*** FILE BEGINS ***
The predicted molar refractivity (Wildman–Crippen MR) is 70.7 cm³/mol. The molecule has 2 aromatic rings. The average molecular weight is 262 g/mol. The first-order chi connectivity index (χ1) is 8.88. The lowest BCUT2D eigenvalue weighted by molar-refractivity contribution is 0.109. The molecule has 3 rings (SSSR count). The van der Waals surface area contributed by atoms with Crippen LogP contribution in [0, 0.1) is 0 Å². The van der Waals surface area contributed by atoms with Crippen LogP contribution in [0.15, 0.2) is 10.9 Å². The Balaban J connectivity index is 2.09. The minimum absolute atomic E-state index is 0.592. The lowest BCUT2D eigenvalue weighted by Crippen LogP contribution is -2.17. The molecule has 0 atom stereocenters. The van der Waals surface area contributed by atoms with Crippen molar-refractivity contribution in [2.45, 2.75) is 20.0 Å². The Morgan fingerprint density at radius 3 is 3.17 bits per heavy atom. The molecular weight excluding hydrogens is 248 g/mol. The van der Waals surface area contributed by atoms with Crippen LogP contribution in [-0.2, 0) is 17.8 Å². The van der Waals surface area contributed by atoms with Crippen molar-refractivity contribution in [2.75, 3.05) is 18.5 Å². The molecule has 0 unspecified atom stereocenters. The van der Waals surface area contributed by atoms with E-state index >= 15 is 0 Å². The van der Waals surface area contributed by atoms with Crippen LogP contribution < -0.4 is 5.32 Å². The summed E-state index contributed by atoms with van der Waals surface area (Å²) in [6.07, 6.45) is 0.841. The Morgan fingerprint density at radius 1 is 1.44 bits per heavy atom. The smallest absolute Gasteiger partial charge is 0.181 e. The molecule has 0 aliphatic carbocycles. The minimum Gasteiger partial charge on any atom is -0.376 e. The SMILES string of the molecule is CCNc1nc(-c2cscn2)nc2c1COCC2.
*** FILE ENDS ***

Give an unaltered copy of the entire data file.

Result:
The predicted molar refractivity (Wildman–Crippen MR) is 70.7 cm³/mol. The molecule has 2 aromatic rings. The average molecular weight is 262 g/mol. The first-order chi connectivity index (χ1) is 8.88. The lowest BCUT2D eigenvalue weighted by molar-refractivity contribution is 0.109. The molecule has 3 rings (SSSR count). The van der Waals surface area contributed by atoms with Crippen LogP contribution in [0, 0.1) is 0 Å². The van der Waals surface area contributed by atoms with Crippen LogP contribution in [0.15, 0.2) is 10.9 Å². The Balaban J connectivity index is 2.09. The minimum absolute atomic E-state index is 0.592. The lowest BCUT2D eigenvalue weighted by Crippen LogP contribution is -2.17. The molecule has 0 atom stereocenters. The van der Waals surface area contributed by atoms with Crippen molar-refractivity contribution in [2.45, 2.75) is 20.0 Å². The Morgan fingerprint density at radius 3 is 3.17 bits per heavy atom. The molecular weight excluding hydrogens is 248 g/mol. The van der Waals surface area contributed by atoms with Crippen LogP contribution in [-0.2, 0) is 17.8 Å². The van der Waals surface area contributed by atoms with Crippen molar-refractivity contribution in [2.75, 3.05) is 18.5 Å². The molecule has 0 unspecified atom stereocenters. The van der Waals surface area contributed by atoms with E-state index >= 15 is 0 Å². The van der Waals surface area contributed by atoms with Crippen LogP contribution < -0.4 is 5.32 Å². The summed E-state index contributed by atoms with van der Waals surface area (Å²) in [6.07, 6.45) is 0.841. The Morgan fingerprint density at radius 1 is 1.44 bits per heavy atom. The smallest absolute Gasteiger partial charge is 0.181 e. The molecule has 0 aliphatic carbocycles. The minimum Gasteiger partial charge on any atom is -0.376 e. The SMILES string of the molecule is CCNc1nc(-c2cscn2)nc2c1COCC2.